India’s finance ministry has exempted rupee payments made to the National Iranian Oil Co (NIOC) for crude oil imports from a steep withholding tax, according to a government order reviewed by Reuters.
The exemption, put in place December 28 but backdated to November 5, will allow Indian refiners to settle about $1.5 billion of outstanding payments to NIOC. Those have been building up since Tehran was put under stringent US sanctions in early November.
The two countries on November 2 signed a bilateral agreement to settle oil trades through an Indian government-owned bank, UCO Bank, in the Indian currency, which is not freely traded on international markets.
However, the income of a foreign company that is deposited in an Indian bank account is subject to a withholding tax of 40 per cent plus other levies, leading to a total take by the authorities of 42.5 per cent.
That made the agreement unworkable for Iran and led to the freeze in payments by the refiners until the exemption could be introduced.
Iran will be able to use the rupee funds for a range of expenses - including imports from India, the cost of its missions in the country, direct investment in Indian projects, and its financing of Iranian students in India, according to another government document reviewed by Reuters. It can also invest the funds in Indian government debt securities.
‘In the previous round of sanctions Iran was allowed to use funds for imports from India but this time we have expanded the scope for use of funds to benefit both nations,’ said an Indian government official, who declined to be named because of the sensitivity of the issue.
The move may help India fix its trade balance, which is currently tilted in favour of Iran.
The tax exemption order, though, only refers to crude oil. That means it does not apply to imports of other commodities, such as fertiliser, liquefied petroleum gas and wax.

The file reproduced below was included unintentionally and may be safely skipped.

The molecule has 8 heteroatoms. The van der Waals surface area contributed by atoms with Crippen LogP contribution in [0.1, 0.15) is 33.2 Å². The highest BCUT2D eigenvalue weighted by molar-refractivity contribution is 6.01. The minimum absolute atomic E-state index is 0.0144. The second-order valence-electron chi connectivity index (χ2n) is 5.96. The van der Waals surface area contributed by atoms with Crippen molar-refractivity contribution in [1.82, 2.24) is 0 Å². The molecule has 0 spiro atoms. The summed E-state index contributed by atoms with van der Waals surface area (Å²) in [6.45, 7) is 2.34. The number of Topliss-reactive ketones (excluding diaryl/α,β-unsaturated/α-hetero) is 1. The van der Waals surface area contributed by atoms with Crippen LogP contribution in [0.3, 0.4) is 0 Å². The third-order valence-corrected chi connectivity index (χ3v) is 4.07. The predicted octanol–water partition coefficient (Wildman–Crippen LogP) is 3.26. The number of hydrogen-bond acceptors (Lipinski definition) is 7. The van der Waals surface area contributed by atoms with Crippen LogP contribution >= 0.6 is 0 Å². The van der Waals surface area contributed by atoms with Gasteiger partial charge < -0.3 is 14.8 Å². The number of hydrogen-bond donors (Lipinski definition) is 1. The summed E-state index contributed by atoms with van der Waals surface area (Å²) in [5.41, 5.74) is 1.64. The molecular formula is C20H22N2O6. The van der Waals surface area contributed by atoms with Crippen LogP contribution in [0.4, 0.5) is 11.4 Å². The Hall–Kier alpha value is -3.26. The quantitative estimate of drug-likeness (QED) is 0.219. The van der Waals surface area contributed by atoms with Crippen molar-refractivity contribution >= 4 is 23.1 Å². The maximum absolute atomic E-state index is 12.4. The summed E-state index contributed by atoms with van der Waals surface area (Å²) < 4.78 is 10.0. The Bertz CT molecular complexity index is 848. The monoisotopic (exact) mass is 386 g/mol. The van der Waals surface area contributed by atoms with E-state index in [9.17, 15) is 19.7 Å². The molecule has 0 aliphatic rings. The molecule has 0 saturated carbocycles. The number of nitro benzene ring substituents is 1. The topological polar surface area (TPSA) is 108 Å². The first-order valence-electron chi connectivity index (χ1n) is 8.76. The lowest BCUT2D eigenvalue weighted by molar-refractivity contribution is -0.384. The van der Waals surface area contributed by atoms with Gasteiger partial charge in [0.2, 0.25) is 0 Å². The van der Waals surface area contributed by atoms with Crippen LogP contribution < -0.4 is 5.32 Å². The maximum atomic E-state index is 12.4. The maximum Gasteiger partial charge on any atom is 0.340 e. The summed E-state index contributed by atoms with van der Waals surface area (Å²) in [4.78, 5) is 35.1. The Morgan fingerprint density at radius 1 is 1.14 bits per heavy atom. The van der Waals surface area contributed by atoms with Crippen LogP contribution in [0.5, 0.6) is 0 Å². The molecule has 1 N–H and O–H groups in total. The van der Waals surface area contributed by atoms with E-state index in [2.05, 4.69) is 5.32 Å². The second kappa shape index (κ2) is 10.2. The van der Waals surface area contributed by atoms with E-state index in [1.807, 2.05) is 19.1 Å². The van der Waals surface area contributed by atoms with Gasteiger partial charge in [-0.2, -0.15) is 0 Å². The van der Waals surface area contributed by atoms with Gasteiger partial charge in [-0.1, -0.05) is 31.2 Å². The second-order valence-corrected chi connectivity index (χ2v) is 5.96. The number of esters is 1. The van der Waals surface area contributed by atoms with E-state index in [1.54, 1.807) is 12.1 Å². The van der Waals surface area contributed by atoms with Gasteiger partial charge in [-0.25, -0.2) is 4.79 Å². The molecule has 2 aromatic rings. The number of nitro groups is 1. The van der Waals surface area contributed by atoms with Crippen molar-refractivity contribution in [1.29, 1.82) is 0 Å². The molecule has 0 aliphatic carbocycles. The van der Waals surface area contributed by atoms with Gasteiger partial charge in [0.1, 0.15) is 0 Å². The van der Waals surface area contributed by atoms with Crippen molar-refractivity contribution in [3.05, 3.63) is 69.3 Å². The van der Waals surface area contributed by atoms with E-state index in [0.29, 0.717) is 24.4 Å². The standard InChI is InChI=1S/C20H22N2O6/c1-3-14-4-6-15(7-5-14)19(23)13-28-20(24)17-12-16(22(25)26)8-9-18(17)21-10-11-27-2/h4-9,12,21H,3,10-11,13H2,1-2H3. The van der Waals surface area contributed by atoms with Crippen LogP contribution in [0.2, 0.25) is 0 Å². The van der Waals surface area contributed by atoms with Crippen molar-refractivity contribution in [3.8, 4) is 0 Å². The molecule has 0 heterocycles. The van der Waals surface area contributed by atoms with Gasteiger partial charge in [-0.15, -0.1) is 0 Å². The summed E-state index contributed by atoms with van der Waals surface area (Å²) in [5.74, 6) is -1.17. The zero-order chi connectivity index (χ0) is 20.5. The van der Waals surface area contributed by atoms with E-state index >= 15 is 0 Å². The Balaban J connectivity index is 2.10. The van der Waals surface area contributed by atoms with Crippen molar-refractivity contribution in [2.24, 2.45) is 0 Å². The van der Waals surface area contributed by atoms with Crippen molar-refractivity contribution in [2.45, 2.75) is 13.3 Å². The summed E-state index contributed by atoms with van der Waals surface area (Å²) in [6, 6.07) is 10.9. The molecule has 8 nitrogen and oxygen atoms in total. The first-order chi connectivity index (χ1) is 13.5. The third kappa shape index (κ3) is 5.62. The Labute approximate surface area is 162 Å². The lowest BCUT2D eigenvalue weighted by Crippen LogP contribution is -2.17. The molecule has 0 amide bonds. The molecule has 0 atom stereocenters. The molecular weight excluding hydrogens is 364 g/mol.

India, Iran’s top oil client after China, has turned to paying for Iranian oil in rupees as major banking channels dealing in global currencies are closed off by the US sanctions.
‘Passing of this notification eases constraints for Indian refiners to make payment,’ said Sanjay Sudhir, joint Secretary in India’s oil ministry.
An official from India’s top refiner and Iran’s top customer in the country, Indian Oil Corp, said his company would start making payments to Iran from January.
The finance ministry did not respond to a request for comment. Indian Oil Corp and UCO Bank also did not respond.
Last month, the United States introduced the sanctions aimed at crippling Iran’s oil revenue-dependent economy because of its nuclear and ballistic missile programmes and its support for militant proxies in the Middle East. Washington did, though, give a six-month waiver from sanctions to eight nations, including India, and allowed them to import some Iranian oil.
India’s overall imports from Iran totalled about $11 billion in April-November 2018, with oil accounting for about 90 per cent of the imports.
Iran will be able to register as a foreign portfolio investor, allowing it to invest in Indian government debt.
The direct investment provision could help Iran in participating in Indian oil refiner Chennai Petroleum Corp Ltd’s expansion plans. Iran owns 15.4 per cent of the company.
Iran which used to be the third biggest oil supplier to India slipped to No. 6 in November, according to ship tracking data and industry sources.
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